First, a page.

We advocate for those seeking a voice.
We speak up, and help, the poor, the homeless, the sick, the displaced, the abandoned and victims of natural and man made disasters.
A great deal of our time is spent with young people offering them opportunities and insights into the lives and challenges of many across their community, and in the larger global community.
Our public advocacy is vocal and shared through the media as much as possible. We post to journals, newspapers, blogs, Facebook, Twitter, Tumblr, Newsvine, LinkedIn, Instagram and all applicable sites across the Internet.
One recent example of our public advocacy is our recent visit to a Seattle high school with Natives Rising founder Robert "Ravenspeaker" Frederiksen. He spoke about the challenges, and solutions available, to ameliorate the abysmally bad realities many natives find themselves in throughout the country. The students, given the facts, and a listening ear, were quickly able to come up with some great ideas on reaching out across the cultural divide.
Our private advocacy deals with individuals and small groups who prefer to stay out of the public eye. Our work with some veterans, x-cons, HIV/AIDS patients, students dealing with various issues are kept between us and them-
The book "Trust Kids" speaks to all the great things that can happen when we actually listen to young people and give them the opportunity to have a real voice in the process. Each chapter tells the story of such successes. The stories range from students in Mississippi who have a role on the education board. These kids helped steer the board after the devastation of Katrina. Another story is how a young man helped a group of Australians with relief work in Ache. Perhaps the most distributed chapters shares how young people in Anacortes, Washington, use native traditions to deal with bullying.
Great stories that underscore our belief that change is always possible.
"Ice" shares the courageous and hopeful stories of many I have known, and know, who have suffered the devastation of a HIV/AIDS diagnosis. The book is full of amazing people who have brought into my life a fullness I never would have imagined 26 years ago when I first got involved with the 'community." The book has been embraced by a number of nursing schools, AIDS support organizations and other non profits dealing with the sick, lonely and abandoned. Most satisfying of all is how the book has been received by those who know the people I wrote about-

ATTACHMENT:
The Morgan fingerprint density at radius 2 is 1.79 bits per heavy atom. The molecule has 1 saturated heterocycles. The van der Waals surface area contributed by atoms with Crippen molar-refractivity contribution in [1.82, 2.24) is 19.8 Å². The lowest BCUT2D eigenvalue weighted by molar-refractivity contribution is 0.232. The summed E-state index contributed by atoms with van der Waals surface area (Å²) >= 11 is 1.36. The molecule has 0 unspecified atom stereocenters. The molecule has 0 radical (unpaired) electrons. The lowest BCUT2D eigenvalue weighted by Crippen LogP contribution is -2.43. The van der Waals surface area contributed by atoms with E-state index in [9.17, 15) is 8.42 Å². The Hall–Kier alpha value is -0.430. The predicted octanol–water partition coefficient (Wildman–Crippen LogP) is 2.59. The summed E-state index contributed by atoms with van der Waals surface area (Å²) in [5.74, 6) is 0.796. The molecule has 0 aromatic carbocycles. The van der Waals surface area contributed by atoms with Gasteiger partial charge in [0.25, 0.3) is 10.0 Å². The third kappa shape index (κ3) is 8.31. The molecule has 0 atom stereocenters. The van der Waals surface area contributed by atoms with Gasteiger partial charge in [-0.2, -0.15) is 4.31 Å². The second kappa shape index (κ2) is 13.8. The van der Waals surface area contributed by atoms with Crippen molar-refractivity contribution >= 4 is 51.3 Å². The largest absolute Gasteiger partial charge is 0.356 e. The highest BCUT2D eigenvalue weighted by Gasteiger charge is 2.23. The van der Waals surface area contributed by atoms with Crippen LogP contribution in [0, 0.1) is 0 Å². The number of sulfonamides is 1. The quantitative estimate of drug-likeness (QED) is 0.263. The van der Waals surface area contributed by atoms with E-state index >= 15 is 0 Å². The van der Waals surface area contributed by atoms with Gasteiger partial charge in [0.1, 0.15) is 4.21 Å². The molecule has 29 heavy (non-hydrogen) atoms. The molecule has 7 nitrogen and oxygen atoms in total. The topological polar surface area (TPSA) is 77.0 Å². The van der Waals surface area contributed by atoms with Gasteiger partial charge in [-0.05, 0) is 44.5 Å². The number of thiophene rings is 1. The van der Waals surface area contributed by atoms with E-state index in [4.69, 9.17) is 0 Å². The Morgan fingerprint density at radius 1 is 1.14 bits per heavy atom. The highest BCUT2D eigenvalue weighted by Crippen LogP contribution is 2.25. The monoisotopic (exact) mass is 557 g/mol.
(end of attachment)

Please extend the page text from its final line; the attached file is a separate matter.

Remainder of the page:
"View from the Tent" is the story of one man broken by an event in his life that leads him down the trail to homelessness. Its an unusual tale because its told through an exchange of notes between me and Atreus, a pseudonym chosen by the homeless man. These exchanges bring the reader into the story line and the changes that take place in his life, and at the various camps, where he hunkered down. A Seattle actor, Dan Niven, has volunteered his time to do readings of the book at events where the book is the center of a fund raising event. The book is sold wholesale to the group, they mark it up, and sell it at the gathering. I was recently told that the book has generated about $60,000.00 in donations over the last year. Let Kids Be Kids and Dan Niven receive nothing from the sale of the book or the presentation done by Mr. Niven.
In addition to these presentations we visit various schools to share our experience and knowledge of the plight of poverty and homelessness here and in many countries we have visited. The essence of these visits is to educate and solicit solutions...
I am very proud of the following:
Matteo Ricci College, Seattle University
Your purchase helps fund Let Kids Be Kids, Inc. advocacy out reach. All net proceeds are used to make life just a little bit easier for many in our communities.
For comments or questions email us at Let Kids Be Kids.